14-year-old Holly is lonely. Her parents are never around after Gran’s Crisis and best friend Amy to Canada, loved-up with her new boyfriend, Gabe. Holly has no-one to hang out with at school apart from moody Ellen and misfit Tim.
Home alone in Brighton with no-one to talk to, Holly is at rock bottom. That is, until she finds Jay. Caring, funny and with so much in common, Jay is the perfect guy. They chat online, but Holly knows to be careful, she’s heard the horror stories. As they grow closer and closer, chatting with Jay is all that makes Holly happy. Mum and Dad’s rows get more intense and Amy’s radio silence continues; the only one who understands is Jay. As Holly lets her guard down, is Jay all he seems? Is Holly in too deep? And is it too late?
Today I’m taking part in a book tour for Miriam Halahmy’s latest young adult novel tackling the online world and how people may not be all they seem.
This novel reminded me of the kind I read growing up, one of my childhood heroes was Jacqueline Wilson who also took on tough topics and broke them down for younger audiences. I can see this being a great read for younger teens and can be a good opener to talking about who is really behind the screen.
I was one of the internet babies and by the time I started my first year of school we already had a computer in the classroom. As I got older and spent hours on MSN Messenger (rest in peace old friend) these kinds of issues were more prevalent. I will say that I was terrified of strangers on the internet and my Mum was pretty hot on checking what I was doing online but, that said, it was a lot easier then when the only computer was in the living room… wow I sound old! Anyway I digress…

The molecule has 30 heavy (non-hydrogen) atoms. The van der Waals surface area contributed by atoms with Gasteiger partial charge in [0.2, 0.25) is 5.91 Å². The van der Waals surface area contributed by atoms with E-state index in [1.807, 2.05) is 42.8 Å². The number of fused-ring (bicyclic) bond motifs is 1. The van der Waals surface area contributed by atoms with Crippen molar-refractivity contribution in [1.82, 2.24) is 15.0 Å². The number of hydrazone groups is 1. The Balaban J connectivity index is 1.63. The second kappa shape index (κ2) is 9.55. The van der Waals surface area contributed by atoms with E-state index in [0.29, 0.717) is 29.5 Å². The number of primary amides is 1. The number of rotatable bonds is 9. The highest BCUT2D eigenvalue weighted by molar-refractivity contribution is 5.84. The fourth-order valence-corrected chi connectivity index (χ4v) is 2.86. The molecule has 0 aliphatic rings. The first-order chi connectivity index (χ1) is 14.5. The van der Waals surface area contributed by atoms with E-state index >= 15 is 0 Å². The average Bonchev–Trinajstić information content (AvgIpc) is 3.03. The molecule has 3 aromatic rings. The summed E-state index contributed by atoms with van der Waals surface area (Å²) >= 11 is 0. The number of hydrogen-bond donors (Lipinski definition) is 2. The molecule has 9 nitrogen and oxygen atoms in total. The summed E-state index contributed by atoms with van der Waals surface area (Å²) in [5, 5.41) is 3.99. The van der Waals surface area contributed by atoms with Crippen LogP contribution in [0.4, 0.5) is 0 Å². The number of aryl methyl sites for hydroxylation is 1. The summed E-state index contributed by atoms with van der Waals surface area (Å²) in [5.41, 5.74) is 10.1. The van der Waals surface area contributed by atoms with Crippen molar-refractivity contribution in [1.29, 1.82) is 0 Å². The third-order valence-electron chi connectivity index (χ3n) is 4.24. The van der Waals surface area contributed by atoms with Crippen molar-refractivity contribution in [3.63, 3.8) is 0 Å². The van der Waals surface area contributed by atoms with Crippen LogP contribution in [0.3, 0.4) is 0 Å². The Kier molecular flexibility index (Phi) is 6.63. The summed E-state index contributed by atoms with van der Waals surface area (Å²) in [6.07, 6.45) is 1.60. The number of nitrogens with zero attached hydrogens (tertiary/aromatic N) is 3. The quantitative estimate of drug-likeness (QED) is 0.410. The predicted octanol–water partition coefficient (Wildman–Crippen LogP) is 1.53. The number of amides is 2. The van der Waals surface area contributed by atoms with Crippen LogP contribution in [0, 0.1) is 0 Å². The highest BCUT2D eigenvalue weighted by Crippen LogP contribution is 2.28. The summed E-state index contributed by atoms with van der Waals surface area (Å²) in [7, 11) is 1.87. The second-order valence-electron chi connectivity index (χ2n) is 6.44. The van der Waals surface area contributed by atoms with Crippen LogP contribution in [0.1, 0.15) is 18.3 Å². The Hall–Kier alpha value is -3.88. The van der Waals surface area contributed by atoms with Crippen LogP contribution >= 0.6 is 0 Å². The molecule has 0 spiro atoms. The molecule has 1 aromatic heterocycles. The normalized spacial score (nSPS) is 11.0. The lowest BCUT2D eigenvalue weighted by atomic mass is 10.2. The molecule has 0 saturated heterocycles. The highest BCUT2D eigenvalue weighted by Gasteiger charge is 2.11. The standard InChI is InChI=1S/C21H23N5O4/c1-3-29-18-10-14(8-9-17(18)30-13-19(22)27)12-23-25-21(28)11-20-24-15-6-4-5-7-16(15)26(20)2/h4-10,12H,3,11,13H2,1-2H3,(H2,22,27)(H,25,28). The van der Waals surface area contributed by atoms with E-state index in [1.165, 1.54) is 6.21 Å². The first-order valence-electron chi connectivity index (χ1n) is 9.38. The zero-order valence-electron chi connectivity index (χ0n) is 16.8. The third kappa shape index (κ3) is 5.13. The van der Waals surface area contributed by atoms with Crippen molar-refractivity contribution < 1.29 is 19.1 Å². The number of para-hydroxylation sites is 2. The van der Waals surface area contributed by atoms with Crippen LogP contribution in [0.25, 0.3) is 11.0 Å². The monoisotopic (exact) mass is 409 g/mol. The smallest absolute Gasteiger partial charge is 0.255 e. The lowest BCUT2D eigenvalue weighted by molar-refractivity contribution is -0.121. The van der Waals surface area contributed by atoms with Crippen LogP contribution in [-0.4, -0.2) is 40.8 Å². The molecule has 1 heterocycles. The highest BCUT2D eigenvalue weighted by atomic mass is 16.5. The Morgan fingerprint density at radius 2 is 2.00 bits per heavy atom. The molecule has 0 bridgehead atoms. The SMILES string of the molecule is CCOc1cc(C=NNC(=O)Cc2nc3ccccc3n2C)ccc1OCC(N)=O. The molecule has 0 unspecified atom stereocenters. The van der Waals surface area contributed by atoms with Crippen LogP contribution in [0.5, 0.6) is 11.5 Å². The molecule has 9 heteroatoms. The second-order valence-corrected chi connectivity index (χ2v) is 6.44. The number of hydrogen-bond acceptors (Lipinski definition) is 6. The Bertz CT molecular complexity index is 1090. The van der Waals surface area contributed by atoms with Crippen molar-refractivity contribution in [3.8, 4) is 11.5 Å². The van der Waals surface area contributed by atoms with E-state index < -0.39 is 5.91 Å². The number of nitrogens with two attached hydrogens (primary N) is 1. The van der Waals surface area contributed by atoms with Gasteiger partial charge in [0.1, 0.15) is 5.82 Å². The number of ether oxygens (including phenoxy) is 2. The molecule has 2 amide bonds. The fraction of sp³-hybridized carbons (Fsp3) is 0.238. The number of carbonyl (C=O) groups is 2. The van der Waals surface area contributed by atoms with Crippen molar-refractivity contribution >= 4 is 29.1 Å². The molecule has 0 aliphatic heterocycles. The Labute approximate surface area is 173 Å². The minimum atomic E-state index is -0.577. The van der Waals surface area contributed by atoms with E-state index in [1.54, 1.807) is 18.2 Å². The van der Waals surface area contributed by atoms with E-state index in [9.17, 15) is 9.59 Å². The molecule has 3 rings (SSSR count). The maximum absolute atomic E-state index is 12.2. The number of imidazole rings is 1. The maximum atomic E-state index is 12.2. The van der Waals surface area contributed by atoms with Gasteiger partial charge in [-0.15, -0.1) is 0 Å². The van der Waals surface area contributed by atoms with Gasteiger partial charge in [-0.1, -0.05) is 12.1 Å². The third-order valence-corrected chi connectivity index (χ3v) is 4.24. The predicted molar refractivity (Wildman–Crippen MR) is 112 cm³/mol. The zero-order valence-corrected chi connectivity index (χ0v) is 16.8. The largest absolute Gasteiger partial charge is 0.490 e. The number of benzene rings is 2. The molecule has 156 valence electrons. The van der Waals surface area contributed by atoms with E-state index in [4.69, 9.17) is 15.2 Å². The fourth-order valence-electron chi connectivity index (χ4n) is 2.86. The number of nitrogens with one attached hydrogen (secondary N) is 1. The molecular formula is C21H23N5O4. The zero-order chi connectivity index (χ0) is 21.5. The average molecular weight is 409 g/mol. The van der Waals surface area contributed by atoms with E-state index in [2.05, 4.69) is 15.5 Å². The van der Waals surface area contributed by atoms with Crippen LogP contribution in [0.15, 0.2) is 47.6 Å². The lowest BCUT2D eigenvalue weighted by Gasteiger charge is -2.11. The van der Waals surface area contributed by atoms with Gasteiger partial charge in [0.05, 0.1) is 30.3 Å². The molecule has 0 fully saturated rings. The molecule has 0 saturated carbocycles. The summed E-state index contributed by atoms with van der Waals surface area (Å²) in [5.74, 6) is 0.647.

This is a great read to get the conversation going but also, I think, for parents giving them insight into how a young person may fall victim to this kind of situation.
I really enjoyed seeing the other characters grow and develop through the story as well as Holly, I think it would be really interesting to learn more about each of their lives (personally, I think it would be a great series!). They all seemed very real and it helped that the descriptions of Brighton were very easy to visualise.
The only thing I would mention is that some of the language seemed a little outdated at times. There were a few occasions where I stopped and thought I don’t think that a teenager today would say this! Also the word hussy is mentioned – I’m not sure that the young teens I know would know what that meant! These didn’t take away from the book for the most part, just something I noticed while reading.
I gave this book 4 stars. A solid read and one I think young people should be encouraged to read. Thank you to Miriam and ZunTold for sending me a copy in exchange for this review and for inviting me to be a part of this book tour.